Research Topic

Exploring Volcanic Paroxysmal Explosive Activity From Magma Source to Ground and Atmosphere

About this Research Topic

Paroxysmal explosive activity is one of the most spectacular natural phenomenon, which is recognized as having strong impact not only at a local scale but whose effects can also reach far areas and, indeed, can significantly affect the atmosphere, and the environment in the overall. The most devastating and recent example occurred in 2010, when the Icelandic Eyiafjallajökull volcano erupted disrupting air traffic all over Europe for weeks. Between 2008 and 2013, the long-lasting eruption of Chaitén volcano in Chile produced plumes 14-20 km high reaching the coast of Argentina and causing ash fallout as far as 800 km from the vent, and the continuously erupting volcanoes of the Kamchatka Peninsula and of the Aleutian arc have caused often treats to air traffic. The eruption of Pinatubo in 1991 (Philippines) had a strong impact all over the globe, causing significant and measurable atmospheric perturbation and impacting the world temperature. The Laki eruption (Iceland) in 1783-84 caused famine and mortality not only in Iceland but all around North Europe, and its impact continued for three years after the end of the eruption. More recently, Mount Etna in Italy displayed tens of paroxysmal explosive episodes affecting the air traffic, viability, settlements, environment, and economics.

Over time, several studies have been devoted to understanding what drives this eruptive style. Owning to the treating characteristics, so far great efforts have been made trying to detect precursory signals, parameterise the phenomena, apply conceptual and experimental models, and assess the associated hazards. Published papers have used (i) geophysical data aimed at constraining the source region (depth, size, and position), (ii) gas chemistry and mineral geochemistry and petrology to identify the driving force of explosions and characterize the nature of the involved magmas, (iii) volcanology data and observations as well as ground-based and satellite remote sensing to quantify the volumes of erupted products and track the eruptive process, and (iv) laboratory experiments and plume models to characterize the rheology of the erupted products and forecast the impact of the eruptive cloud on the environment, climate, and the whole planet.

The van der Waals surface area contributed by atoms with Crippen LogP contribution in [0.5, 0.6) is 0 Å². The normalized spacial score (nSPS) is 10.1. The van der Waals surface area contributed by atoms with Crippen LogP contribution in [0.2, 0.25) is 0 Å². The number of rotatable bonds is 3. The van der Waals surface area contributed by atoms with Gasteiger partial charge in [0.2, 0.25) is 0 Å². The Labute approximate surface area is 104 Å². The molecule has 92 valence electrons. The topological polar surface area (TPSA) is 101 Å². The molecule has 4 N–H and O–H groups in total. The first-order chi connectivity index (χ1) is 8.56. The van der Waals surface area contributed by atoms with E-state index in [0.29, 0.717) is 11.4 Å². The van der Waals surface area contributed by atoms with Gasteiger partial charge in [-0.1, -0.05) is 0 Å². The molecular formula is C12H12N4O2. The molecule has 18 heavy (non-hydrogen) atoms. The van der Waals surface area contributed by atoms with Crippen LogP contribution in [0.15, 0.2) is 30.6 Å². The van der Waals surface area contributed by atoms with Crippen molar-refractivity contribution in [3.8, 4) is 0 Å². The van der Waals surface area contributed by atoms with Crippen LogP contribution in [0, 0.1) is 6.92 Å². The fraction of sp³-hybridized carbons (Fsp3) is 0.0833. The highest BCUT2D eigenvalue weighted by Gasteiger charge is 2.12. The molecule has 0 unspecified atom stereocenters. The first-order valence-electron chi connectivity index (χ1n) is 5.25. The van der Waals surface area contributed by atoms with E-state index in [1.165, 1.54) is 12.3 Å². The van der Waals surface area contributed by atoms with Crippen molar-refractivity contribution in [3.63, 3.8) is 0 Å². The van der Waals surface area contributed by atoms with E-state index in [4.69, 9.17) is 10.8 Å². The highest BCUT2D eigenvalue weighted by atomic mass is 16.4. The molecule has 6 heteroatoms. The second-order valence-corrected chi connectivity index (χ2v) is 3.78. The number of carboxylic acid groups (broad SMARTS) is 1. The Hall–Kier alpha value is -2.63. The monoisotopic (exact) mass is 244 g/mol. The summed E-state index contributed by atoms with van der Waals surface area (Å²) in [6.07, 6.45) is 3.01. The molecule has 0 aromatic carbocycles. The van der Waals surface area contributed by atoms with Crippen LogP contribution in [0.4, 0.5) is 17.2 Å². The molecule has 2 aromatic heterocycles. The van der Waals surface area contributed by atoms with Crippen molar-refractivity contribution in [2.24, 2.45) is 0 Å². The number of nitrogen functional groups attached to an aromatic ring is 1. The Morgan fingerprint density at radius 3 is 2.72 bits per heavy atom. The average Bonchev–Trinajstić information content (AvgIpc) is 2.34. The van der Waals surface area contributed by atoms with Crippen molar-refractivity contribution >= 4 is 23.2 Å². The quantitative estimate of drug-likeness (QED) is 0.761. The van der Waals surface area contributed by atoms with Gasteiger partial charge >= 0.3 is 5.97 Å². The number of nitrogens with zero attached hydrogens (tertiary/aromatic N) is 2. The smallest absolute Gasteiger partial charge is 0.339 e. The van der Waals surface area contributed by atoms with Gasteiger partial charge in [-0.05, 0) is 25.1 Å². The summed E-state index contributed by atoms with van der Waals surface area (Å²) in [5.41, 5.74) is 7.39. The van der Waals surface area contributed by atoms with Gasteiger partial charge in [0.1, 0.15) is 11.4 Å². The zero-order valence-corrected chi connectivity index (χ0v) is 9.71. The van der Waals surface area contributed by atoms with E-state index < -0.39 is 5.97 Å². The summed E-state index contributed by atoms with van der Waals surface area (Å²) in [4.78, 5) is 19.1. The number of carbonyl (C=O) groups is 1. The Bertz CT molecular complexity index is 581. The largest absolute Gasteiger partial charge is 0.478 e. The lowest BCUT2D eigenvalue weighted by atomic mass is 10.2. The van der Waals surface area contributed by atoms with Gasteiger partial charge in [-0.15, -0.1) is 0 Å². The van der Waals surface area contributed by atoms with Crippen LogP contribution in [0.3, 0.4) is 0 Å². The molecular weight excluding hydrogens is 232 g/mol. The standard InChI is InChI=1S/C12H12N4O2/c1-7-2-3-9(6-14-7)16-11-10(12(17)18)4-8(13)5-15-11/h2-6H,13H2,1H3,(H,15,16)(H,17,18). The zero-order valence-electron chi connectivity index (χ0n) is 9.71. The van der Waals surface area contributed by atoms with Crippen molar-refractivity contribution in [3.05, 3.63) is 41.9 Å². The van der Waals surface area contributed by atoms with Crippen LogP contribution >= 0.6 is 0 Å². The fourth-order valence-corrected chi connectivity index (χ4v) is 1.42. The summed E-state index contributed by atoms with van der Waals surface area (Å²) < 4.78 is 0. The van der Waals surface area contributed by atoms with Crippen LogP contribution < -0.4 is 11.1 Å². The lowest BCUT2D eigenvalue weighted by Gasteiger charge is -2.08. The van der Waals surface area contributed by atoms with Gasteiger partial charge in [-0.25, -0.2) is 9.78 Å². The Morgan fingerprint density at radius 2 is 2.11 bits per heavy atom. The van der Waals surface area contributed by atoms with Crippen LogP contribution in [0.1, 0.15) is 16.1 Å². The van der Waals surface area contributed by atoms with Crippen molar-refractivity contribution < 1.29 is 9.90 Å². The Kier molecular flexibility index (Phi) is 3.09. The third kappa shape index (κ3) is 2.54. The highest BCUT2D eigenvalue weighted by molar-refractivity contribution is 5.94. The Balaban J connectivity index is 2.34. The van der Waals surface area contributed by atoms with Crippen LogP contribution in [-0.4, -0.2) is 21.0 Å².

With this Frontiers Research Topic, we encourage contributions to review the key aspects of this paroxysmal eruptive style, as well as new findings relating to source characterization, application of novel/integrated monitoring techniques enabling the retrieval of new parameters and step forwards in the knowledge of this type of activity all over the world, technology improvements allowing higher quality of observations, data integration and modelling, and providing more precise hazard assessment tools. Of course, integrated multidisciplinary papers on single eruptive episodes, as well as single techniques applied to different eruptive episodes and or volcanoes will be considered, and papers of multidisciplinary nature and on the impact of explosive activity on the environment are especially welcome.


Important Note: All contributions to this Research Topic must be within the scope of the section and journal to which they are submitted, as defined in their mission statements. Frontiers reserves the right to guide an out-of-scope manuscript to a more suitable section or journal at any stage of peer review.